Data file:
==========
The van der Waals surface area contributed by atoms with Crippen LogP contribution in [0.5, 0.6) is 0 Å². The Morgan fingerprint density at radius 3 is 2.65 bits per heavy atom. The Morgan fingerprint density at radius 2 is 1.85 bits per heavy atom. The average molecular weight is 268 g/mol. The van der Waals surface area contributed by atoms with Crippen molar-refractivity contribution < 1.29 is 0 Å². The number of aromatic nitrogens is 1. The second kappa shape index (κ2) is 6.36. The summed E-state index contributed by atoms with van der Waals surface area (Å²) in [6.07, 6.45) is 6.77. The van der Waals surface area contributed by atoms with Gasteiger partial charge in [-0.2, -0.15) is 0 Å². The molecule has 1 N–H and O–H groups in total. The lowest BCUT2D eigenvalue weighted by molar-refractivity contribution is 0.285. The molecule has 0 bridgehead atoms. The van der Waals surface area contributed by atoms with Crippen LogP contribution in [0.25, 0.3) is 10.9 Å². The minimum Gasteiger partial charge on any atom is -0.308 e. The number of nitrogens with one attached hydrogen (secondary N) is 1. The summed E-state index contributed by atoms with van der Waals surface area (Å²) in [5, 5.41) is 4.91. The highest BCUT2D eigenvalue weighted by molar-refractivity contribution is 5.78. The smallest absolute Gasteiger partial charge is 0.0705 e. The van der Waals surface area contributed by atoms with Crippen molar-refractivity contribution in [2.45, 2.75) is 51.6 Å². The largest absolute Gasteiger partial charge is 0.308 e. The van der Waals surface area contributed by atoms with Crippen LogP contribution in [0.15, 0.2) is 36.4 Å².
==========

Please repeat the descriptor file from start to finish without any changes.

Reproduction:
The van der Waals surface area contributed by atoms with Crippen LogP contribution in [0.5, 0.6) is 0 Å². The Morgan fingerprint density at radius 3 is 2.65 bits per heavy atom. The Morgan fingerprint density at radius 2 is 1.85 bits per heavy atom. The average molecular weight is 268 g/mol. The van der Waals surface area contributed by atoms with Crippen molar-refractivity contribution < 1.29 is 0 Å². The number of aromatic nitrogens is 1. The second kappa shape index (κ2) is 6.36. The summed E-state index contributed by atoms with van der Waals surface area (Å²) in [6.07, 6.45) is 6.77. The van der Waals surface area contributed by atoms with Gasteiger partial charge in [-0.2, -0.15) is 0 Å². The molecule has 1 N–H and O–H groups in total. The lowest BCUT2D eigenvalue weighted by molar-refractivity contribution is 0.285. The molecule has 0 bridgehead atoms. The van der Waals surface area contributed by atoms with Crippen LogP contribution in [0.25, 0.3) is 10.9 Å². The minimum Gasteiger partial charge on any atom is -0.308 e. The number of nitrogens with one attached hydrogen (secondary N) is 1. The summed E-state index contributed by atoms with van der Waals surface area (Å²) in [5, 5.41) is 4.91. The highest BCUT2D eigenvalue weighted by molar-refractivity contribution is 5.78. The smallest absolute Gasteiger partial charge is 0.0705 e. The van der Waals surface area contributed by atoms with Crippen molar-refractivity contribution in [2.45, 2.75) is 51.6 Å². The largest absolute Gasteiger partial charge is 0.308 e. The van der Waals surface area contributed by atoms with Crippen LogP contribution in [0.15, 0.2) is 36.4 Å².